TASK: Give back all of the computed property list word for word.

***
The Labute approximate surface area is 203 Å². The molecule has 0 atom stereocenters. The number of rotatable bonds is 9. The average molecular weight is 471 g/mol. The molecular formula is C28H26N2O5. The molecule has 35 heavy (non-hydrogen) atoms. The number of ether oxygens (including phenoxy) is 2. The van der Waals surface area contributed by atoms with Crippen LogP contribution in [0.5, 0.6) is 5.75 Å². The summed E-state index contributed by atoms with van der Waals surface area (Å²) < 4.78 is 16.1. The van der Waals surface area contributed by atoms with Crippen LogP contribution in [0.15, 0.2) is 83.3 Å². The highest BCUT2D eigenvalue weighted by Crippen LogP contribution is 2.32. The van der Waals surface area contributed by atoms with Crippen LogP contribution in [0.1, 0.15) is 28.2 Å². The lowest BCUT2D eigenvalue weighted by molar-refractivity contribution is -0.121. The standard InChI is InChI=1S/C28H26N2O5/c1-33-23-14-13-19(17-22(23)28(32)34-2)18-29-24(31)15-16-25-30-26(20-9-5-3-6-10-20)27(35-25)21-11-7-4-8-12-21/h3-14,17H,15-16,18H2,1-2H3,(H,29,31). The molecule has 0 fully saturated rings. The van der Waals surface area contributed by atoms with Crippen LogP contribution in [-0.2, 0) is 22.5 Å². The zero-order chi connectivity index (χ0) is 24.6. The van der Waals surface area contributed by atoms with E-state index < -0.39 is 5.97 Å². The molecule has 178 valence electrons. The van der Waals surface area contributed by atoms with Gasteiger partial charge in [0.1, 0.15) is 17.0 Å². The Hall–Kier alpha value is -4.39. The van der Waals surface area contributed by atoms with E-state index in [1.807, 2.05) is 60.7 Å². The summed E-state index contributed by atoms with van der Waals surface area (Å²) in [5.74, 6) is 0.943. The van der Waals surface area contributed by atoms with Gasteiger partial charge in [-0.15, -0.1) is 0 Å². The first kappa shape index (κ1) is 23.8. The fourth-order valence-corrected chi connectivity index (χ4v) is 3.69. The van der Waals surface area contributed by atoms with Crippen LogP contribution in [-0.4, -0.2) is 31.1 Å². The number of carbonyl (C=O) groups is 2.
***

The Labute approximate surface area is 203 Å². The molecule has 0 atom stereocenters. The number of rotatable bonds is 9. The average molecular weight is 471 g/mol. The molecular formula is C28H26N2O5. The molecule has 35 heavy (non-hydrogen) atoms. The number of ether oxygens (including phenoxy) is 2. The van der Waals surface area contributed by atoms with Crippen LogP contribution in [0.5, 0.6) is 5.75 Å². The summed E-state index contributed by atoms with van der Waals surface area (Å²) < 4.78 is 16.1. The van der Waals surface area contributed by atoms with Crippen LogP contribution in [0.15, 0.2) is 83.3 Å². The highest BCUT2D eigenvalue weighted by Crippen LogP contribution is 2.32. The van der Waals surface area contributed by atoms with Crippen LogP contribution in [0.1, 0.15) is 28.2 Å². The lowest BCUT2D eigenvalue weighted by molar-refractivity contribution is -0.121. The standard InChI is InChI=1S/C28H26N2O5/c1-33-23-14-13-19(17-22(23)28(32)34-2)18-29-24(31)15-16-25-30-26(20-9-5-3-6-10-20)27(35-25)21-11-7-4-8-12-21/h3-14,17H,15-16,18H2,1-2H3,(H,29,31). The molecule has 0 fully saturated rings. The van der Waals surface area contributed by atoms with Crippen LogP contribution in [-0.2, 0) is 22.5 Å². The zero-order chi connectivity index (χ0) is 24.6. The van der Waals surface area contributed by atoms with E-state index < -0.39 is 5.97 Å². The molecule has 178 valence electrons. The van der Waals surface area contributed by atoms with Gasteiger partial charge in [0.1, 0.15) is 17.0 Å². The Hall–Kier alpha value is -4.39. The van der Waals surface area contributed by atoms with E-state index in [1.807, 2.05) is 60.7 Å². The summed E-state index contributed by atoms with van der Waals surface area (Å²) in [5.74, 6) is 0.943. The van der Waals surface area contributed by atoms with Gasteiger partial charge in [-0.15, -0.1) is 0 Å². The first kappa shape index (κ1) is 23.8. The fourth-order valence-corrected chi connectivity index (χ4v) is 3.69. The van der Waals surface area contributed by atoms with Crippen LogP contribution in [-0.4, -0.2) is 31.1 Å². The number of carbonyl (C=O) groups is 2.